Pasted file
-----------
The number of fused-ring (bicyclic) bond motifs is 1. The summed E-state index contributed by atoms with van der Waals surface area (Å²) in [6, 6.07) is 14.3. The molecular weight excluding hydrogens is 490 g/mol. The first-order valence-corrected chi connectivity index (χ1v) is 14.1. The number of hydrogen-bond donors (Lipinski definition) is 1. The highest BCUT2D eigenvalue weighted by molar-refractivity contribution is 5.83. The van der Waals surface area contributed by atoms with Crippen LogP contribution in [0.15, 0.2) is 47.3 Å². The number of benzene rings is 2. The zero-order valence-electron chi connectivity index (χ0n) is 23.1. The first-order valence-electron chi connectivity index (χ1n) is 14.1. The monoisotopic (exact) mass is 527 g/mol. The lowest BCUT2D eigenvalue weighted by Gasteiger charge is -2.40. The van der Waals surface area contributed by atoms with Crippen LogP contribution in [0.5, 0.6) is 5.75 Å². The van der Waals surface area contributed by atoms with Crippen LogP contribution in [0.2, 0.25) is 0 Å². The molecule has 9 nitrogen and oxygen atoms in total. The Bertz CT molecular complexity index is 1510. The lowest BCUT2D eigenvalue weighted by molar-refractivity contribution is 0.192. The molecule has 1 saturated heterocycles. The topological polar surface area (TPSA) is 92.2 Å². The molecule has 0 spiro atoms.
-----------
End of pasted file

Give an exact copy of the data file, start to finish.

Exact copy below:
The number of fused-ring (bicyclic) bond motifs is 1. The summed E-state index contributed by atoms with van der Waals surface area (Å²) in [6, 6.07) is 14.3. The molecular weight excluding hydrogens is 490 g/mol. The first-order valence-corrected chi connectivity index (χ1v) is 14.1. The number of hydrogen-bond donors (Lipinski definition) is 1. The highest BCUT2D eigenvalue weighted by molar-refractivity contribution is 5.83. The van der Waals surface area contributed by atoms with Crippen LogP contribution in [0.15, 0.2) is 47.3 Å². The number of benzene rings is 2. The zero-order valence-electron chi connectivity index (χ0n) is 23.1. The first-order valence-electron chi connectivity index (χ1n) is 14.1. The monoisotopic (exact) mass is 527 g/mol. The lowest BCUT2D eigenvalue weighted by Gasteiger charge is -2.40. The van der Waals surface area contributed by atoms with Crippen LogP contribution in [0.5, 0.6) is 5.75 Å². The van der Waals surface area contributed by atoms with Crippen LogP contribution in [0.2, 0.25) is 0 Å². The molecule has 9 nitrogen and oxygen atoms in total. The Bertz CT molecular complexity index is 1510. The lowest BCUT2D eigenvalue weighted by molar-refractivity contribution is 0.192. The molecule has 1 saturated heterocycles. The topological polar surface area (TPSA) is 92.2 Å². The molecule has 0 spiro atoms.